CD Review of One All by Neil Finn

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One All
starstarstarstarno star Label: Nettwerk Records
Released: 2002
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Anyone into pop/rock music from the early 1980s and forward recognizes New Zealand-born Neil Finn as the voice of both Split Enz and Crowded House. On his latest solo effort, One All, Finn’s melodies are like ear candy and production as refined as white sugar without tripping over those melodies. Quite simply, Finn is one of the best pop songwriters of his generation and this collection is further proof of that.

There’s a hopeful darkness about songs like “The Climber” and “Driving Me Mad” that remind me of Lennon and McCartney. “Hole in the Ice” is a throwback to the Crowded House days, and maybe sounds a little like Squeeze. “Wherever You Are” is one of Finn’s most openly romantic pieces to date but “Lullaby Requiem” and “Human Kindness” awaken the darkness again. “Turn and Run” and “Secret God” are the only real stumbling blocks to an otherwise brilliant piece of work. The punchy “Anytime” is sort of morbid yet catchy as they come, and you can see by now this is Finn’s personality stamp. “Rest of the Day Off” will stick in your head for days.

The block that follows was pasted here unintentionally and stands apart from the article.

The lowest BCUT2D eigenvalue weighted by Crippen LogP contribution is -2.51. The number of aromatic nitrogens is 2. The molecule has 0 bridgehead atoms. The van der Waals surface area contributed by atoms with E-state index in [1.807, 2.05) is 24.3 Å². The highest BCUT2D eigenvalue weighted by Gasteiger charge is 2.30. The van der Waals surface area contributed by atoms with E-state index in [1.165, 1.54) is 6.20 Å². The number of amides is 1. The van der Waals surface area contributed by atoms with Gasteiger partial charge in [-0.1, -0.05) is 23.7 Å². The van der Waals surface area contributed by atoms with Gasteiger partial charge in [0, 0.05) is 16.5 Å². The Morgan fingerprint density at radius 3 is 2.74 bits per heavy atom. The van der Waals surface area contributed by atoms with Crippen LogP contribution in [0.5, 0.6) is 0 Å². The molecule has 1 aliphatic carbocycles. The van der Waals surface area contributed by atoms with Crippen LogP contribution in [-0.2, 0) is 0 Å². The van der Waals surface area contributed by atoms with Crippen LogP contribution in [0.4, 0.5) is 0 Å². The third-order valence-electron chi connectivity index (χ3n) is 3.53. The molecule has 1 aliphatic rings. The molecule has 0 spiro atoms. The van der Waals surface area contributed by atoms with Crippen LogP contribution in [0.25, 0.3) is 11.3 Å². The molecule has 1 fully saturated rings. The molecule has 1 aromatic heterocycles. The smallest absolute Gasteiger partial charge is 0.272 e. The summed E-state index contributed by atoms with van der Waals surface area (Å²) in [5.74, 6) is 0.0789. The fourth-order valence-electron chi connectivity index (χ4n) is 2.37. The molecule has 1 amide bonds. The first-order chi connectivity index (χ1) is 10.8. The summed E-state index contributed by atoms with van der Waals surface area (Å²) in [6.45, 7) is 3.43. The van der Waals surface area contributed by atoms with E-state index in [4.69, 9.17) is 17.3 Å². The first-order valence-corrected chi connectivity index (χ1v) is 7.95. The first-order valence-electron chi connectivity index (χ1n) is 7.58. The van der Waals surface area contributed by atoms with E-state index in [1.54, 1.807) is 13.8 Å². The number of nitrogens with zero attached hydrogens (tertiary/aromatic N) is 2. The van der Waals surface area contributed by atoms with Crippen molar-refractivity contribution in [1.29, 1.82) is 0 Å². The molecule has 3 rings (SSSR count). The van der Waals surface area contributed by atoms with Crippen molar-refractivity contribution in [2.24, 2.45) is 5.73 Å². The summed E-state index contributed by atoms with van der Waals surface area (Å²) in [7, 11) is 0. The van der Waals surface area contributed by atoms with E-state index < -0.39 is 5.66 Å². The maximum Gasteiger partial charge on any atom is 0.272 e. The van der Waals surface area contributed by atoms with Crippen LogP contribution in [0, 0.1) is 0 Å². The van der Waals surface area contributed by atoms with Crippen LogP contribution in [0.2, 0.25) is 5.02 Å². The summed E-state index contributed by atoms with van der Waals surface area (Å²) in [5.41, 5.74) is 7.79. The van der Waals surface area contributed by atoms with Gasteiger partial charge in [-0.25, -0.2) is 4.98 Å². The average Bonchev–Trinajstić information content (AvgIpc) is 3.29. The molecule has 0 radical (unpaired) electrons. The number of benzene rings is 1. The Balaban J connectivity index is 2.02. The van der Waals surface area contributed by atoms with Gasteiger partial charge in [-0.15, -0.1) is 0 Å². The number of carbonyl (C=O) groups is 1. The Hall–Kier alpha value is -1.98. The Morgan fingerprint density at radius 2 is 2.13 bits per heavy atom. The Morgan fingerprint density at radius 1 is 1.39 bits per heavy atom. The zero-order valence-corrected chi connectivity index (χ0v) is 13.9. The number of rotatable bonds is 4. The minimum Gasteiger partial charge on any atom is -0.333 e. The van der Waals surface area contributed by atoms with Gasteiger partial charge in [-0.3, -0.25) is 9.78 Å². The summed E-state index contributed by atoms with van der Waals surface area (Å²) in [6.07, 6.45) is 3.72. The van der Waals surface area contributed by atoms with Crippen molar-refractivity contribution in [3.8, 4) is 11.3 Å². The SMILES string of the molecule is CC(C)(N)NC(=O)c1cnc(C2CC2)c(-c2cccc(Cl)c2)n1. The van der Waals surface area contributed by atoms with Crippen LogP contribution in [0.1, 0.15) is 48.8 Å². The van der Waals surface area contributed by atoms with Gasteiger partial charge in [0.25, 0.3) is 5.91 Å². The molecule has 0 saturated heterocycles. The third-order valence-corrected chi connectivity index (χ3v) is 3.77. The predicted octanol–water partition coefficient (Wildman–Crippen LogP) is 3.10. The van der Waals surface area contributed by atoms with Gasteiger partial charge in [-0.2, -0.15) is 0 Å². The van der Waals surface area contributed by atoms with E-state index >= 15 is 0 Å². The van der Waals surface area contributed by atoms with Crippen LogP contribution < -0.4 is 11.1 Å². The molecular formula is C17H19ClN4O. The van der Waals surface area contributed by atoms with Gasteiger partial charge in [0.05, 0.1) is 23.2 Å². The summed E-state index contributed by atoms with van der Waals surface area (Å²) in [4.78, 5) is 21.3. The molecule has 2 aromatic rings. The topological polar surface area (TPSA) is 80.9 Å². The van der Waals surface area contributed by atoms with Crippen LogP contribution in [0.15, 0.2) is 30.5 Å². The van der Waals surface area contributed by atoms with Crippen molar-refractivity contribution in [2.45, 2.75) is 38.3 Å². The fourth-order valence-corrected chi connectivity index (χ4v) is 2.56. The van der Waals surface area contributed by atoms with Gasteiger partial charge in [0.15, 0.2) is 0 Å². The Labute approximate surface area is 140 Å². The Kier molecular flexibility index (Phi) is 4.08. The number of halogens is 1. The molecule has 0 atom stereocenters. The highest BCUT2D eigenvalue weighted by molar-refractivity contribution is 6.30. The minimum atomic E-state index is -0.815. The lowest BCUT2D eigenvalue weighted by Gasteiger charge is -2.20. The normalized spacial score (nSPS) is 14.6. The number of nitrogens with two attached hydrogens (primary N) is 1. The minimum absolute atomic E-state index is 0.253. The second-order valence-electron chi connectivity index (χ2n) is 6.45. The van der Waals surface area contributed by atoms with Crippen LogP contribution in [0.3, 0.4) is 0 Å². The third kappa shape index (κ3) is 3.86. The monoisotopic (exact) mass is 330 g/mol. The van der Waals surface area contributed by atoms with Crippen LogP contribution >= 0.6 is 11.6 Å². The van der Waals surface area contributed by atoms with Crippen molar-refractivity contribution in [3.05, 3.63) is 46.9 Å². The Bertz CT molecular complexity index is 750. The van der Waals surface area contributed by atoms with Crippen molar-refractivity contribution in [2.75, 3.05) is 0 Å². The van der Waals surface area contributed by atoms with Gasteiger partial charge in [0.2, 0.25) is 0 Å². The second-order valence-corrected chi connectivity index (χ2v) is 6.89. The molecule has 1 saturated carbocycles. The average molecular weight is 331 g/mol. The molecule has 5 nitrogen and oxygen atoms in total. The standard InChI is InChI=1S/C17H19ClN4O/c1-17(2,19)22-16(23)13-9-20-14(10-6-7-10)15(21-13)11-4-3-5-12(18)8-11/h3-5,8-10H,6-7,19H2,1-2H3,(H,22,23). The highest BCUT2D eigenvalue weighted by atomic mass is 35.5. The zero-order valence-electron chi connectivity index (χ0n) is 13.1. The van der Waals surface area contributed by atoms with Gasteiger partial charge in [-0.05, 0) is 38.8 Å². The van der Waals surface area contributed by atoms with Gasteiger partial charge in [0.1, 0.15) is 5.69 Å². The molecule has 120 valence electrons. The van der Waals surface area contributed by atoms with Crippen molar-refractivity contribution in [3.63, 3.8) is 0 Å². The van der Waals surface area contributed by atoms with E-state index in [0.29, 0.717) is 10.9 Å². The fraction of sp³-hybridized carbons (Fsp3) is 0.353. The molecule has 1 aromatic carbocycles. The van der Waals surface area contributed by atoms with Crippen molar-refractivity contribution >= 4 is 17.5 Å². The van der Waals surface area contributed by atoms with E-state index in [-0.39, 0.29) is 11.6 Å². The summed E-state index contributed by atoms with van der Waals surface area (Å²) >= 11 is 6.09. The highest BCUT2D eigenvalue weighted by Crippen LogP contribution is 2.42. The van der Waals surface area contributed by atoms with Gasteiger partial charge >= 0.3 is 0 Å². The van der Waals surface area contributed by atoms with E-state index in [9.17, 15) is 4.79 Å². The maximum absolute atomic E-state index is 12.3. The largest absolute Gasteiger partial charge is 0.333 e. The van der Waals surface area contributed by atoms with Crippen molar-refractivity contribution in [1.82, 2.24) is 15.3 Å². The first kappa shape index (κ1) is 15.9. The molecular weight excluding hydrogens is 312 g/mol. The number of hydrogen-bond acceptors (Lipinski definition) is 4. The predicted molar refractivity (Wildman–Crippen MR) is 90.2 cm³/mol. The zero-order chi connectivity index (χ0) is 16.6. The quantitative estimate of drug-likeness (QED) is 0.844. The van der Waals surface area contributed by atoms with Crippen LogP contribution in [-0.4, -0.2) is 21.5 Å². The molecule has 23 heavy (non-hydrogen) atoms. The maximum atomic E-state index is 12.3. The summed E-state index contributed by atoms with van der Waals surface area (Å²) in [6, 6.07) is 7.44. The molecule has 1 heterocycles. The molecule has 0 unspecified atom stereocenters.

You can hear the Beatles influences in a lot of Finn’s work, from his own Lennon-esque vocals to the crunching guitars to the sweet balance of melody and harmony. But it’s still a sound completely his own, and if you’re into solid songwriting, One All is comfort food for the ears.

~Mike Farley